South Africa has failed to harness the digital revolution: how can it fix the problem?

Posted on November 20, 2020

The COVID-19 pandemic has precipitated a migration from physical work spaces in many sectors of the economy to online, digital services, supported by staff working from home. Parts of the economy such as mining, manufacturing and hospitality still require workers to be physically present. But other sectors have discovered that virtual platforms are effective substitutes for offices.

Online, however, requires digital infrastructure and services in information and communication technology (ICT). Digital infrastructure is essential to meet the new demand for virtual services as quickly and cheaply as possible. On top of this the potential of digital technologies to support economic growth is apparent. Many developing countries have comprehensive national strategies and initiatives to foster data mining, digital intelligence, e-government and e-commerce. These include India and China.

A number of countries have successfully harnessed the digital revolution to enable broader socio-economic development. But South Africa has fallen behind. It has slid down the International Telecommunications Union’s Information Society Index. The index measures countries’ evolution towards becoming information societies based on three measures: readiness, intensity and impact. For instance, readiness is measured through indicators of access and skills. The 2018 index places South Africa 104th out of 144 countries in terms of access to fixed broadband, down from 77th in 2002.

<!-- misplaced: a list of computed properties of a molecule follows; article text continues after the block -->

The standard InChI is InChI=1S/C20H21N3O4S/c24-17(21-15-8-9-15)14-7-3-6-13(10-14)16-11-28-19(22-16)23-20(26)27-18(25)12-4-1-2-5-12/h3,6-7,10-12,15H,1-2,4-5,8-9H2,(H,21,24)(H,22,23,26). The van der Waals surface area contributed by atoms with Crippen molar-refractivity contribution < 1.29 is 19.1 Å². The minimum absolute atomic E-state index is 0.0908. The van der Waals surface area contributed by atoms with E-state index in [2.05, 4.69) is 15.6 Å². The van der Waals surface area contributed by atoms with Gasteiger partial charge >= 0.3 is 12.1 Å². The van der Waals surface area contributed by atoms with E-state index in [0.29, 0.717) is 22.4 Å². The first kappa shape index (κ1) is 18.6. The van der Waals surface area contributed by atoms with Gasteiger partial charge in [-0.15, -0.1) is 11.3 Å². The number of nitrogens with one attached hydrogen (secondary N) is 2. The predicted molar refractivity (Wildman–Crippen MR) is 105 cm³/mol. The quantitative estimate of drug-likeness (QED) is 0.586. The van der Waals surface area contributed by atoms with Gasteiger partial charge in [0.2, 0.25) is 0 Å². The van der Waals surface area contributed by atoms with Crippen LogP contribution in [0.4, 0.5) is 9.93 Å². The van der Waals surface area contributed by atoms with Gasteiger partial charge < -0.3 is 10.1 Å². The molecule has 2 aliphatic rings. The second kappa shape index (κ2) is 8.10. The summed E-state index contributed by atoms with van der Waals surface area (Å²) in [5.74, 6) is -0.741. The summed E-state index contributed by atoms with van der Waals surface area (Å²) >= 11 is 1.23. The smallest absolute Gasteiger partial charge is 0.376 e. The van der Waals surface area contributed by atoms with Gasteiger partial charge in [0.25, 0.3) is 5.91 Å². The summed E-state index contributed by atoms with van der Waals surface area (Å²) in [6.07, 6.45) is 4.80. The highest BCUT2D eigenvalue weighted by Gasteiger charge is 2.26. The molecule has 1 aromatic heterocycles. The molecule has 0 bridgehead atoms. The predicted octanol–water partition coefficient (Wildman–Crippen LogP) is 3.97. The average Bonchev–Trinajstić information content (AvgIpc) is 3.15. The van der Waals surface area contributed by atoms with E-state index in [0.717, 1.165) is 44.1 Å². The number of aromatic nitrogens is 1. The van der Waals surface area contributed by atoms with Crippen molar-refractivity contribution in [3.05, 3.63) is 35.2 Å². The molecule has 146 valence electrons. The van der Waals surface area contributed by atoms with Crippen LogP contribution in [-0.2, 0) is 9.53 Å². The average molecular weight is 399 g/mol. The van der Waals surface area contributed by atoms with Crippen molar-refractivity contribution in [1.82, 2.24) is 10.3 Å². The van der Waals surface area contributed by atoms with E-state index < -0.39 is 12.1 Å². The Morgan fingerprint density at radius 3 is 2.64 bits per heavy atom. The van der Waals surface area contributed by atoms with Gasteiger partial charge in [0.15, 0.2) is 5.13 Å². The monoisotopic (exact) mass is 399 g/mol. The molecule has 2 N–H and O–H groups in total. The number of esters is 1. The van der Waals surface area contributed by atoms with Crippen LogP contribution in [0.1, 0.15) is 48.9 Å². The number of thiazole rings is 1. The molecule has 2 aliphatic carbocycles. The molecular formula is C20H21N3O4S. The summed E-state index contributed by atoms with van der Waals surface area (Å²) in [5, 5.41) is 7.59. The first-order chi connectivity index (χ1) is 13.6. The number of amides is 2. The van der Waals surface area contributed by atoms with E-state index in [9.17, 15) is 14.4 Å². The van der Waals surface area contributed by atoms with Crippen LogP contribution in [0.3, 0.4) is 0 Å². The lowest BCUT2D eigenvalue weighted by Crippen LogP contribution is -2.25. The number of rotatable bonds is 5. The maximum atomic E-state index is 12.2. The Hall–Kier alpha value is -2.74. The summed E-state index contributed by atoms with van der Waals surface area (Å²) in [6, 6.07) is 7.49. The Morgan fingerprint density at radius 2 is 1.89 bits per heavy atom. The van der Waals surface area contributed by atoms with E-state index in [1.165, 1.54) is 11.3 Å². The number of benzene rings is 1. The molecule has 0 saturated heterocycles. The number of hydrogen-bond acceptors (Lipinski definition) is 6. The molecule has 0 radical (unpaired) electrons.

So what’s gone wrong?

The “managed” liberalisation of the incumbent telecommunications provider, Telkom, has been ill-fated. The idea was that this would accelerate the development of the sector and enable affordable access to communication services. But broadband speeds are 10% of those in countries such as South Korea and Singapore.

South Africa has a suitable policy framework and the skills necessary for a digital transformation. But instead of opening the fixed line market, the privatisation of Telkom resulted in a listed company with a protected monopoly. Together with a weak and ineffectual regulator, Telkom successfully prevented the licensing of a second network operator. It also blocked steps towards healthy competition. This included refusing to support local loop unbundling and the sharing of the fixed line infrastructure.

In a recent policy research paper we set out how the local digital industry can be stimulated. We address the question: does South Africa need new instruments, or can traditional policies suffice?

Failures and successes